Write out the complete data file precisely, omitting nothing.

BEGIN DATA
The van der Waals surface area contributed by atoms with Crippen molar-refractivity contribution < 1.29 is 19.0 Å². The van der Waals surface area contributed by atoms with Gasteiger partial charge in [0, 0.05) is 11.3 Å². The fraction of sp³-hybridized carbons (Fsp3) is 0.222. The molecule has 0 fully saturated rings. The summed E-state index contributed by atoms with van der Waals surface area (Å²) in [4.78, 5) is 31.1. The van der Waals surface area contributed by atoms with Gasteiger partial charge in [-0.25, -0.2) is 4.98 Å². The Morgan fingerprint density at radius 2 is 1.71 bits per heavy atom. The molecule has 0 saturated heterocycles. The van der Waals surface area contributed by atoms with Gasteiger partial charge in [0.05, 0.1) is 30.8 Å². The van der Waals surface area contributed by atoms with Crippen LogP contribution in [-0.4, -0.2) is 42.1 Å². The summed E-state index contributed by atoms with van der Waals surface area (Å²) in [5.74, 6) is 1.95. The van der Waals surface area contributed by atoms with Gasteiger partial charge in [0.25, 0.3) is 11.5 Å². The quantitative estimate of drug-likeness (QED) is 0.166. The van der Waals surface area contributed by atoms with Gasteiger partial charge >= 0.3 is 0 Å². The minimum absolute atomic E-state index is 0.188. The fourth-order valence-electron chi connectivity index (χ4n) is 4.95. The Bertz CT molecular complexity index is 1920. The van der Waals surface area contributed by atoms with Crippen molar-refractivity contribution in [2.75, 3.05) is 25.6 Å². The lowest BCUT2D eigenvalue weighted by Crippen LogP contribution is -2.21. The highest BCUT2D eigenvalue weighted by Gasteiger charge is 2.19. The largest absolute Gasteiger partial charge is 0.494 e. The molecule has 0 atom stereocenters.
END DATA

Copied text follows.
The van der Waals surface area contributed by atoms with Crippen molar-refractivity contribution < 1.29 is 19.0 Å². The van der Waals surface area contributed by atoms with Gasteiger partial charge in [0, 0.05) is 11.3 Å². The fraction of sp³-hybridized carbons (Fsp3) is 0.222. The molecule has 0 fully saturated rings. The summed E-state index contributed by atoms with van der Waals surface area (Å²) in [4.78, 5) is 31.1. The van der Waals surface area contributed by atoms with Gasteiger partial charge in [-0.25, -0.2) is 4.98 Å². The Morgan fingerprint density at radius 2 is 1.71 bits per heavy atom. The molecule has 0 saturated heterocycles. The van der Waals surface area contributed by atoms with Gasteiger partial charge in [0.05, 0.1) is 30.8 Å². The van der Waals surface area contributed by atoms with Crippen LogP contribution in [-0.4, -0.2) is 42.1 Å². The summed E-state index contributed by atoms with van der Waals surface area (Å²) in [5.74, 6) is 1.95. The van der Waals surface area contributed by atoms with Gasteiger partial charge in [0.25, 0.3) is 11.5 Å². The quantitative estimate of drug-likeness (QED) is 0.166. The van der Waals surface area contributed by atoms with Gasteiger partial charge >= 0.3 is 0 Å². The minimum absolute atomic E-state index is 0.188. The fourth-order valence-electron chi connectivity index (χ4n) is 4.95. The Bertz CT molecular complexity index is 1920. The van der Waals surface area contributed by atoms with Crippen molar-refractivity contribution in [2.75, 3.05) is 25.6 Å². The lowest BCUT2D eigenvalue weighted by Crippen LogP contribution is -2.21. The highest BCUT2D eigenvalue weighted by Gasteiger charge is 2.19. The largest absolute Gasteiger partial charge is 0.494 e. The molecule has 0 atom stereocenters.